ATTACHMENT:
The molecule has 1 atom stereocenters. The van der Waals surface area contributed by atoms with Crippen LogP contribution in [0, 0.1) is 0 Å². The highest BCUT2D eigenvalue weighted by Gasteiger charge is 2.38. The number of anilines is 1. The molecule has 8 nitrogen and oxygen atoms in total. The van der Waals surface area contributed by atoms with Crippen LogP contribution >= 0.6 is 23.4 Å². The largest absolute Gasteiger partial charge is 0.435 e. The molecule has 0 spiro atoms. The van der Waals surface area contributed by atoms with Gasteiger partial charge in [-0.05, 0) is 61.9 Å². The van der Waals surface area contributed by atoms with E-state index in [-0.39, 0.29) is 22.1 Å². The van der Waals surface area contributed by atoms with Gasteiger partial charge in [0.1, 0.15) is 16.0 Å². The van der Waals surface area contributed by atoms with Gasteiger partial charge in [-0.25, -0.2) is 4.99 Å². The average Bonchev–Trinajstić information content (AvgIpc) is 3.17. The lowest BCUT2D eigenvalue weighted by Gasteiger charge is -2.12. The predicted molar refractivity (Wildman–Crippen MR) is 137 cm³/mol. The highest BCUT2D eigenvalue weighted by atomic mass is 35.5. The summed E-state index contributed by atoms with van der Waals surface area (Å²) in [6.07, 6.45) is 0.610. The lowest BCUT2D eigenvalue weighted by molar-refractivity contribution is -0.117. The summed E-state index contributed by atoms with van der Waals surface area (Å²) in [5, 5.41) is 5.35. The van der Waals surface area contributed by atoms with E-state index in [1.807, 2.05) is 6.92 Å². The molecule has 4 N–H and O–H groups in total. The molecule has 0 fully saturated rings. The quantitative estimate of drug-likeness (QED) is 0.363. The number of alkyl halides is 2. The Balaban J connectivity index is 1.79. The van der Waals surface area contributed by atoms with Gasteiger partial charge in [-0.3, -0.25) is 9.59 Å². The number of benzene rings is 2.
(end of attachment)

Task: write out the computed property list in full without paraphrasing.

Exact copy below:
The molecule has 1 atom stereocenters. The van der Waals surface area contributed by atoms with Crippen LogP contribution in [0, 0.1) is 0 Å². The highest BCUT2D eigenvalue weighted by Gasteiger charge is 2.38. The number of anilines is 1. The molecule has 8 nitrogen and oxygen atoms in total. The van der Waals surface area contributed by atoms with Crippen LogP contribution >= 0.6 is 23.4 Å². The largest absolute Gasteiger partial charge is 0.435 e. The molecule has 0 spiro atoms. The van der Waals surface area contributed by atoms with Gasteiger partial charge in [-0.05, 0) is 61.9 Å². The van der Waals surface area contributed by atoms with E-state index in [-0.39, 0.29) is 22.1 Å². The van der Waals surface area contributed by atoms with Gasteiger partial charge in [0.1, 0.15) is 16.0 Å². The van der Waals surface area contributed by atoms with Gasteiger partial charge in [-0.25, -0.2) is 4.99 Å². The average Bonchev–Trinajstić information content (AvgIpc) is 3.17. The lowest BCUT2D eigenvalue weighted by Gasteiger charge is -2.12. The predicted molar refractivity (Wildman–Crippen MR) is 137 cm³/mol. The highest BCUT2D eigenvalue weighted by atomic mass is 35.5. The summed E-state index contributed by atoms with van der Waals surface area (Å²) in [6.07, 6.45) is 0.610. The lowest BCUT2D eigenvalue weighted by molar-refractivity contribution is -0.117. The summed E-state index contributed by atoms with van der Waals surface area (Å²) in [5, 5.41) is 5.35. The van der Waals surface area contributed by atoms with E-state index in [1.807, 2.05) is 6.92 Å². The molecule has 4 N–H and O–H groups in total. The molecule has 0 fully saturated rings. The quantitative estimate of drug-likeness (QED) is 0.363. The number of alkyl halides is 2. The Balaban J connectivity index is 1.79. The van der Waals surface area contributed by atoms with Gasteiger partial charge in [-0.3, -0.25) is 9.59 Å². The number of benzene rings is 2.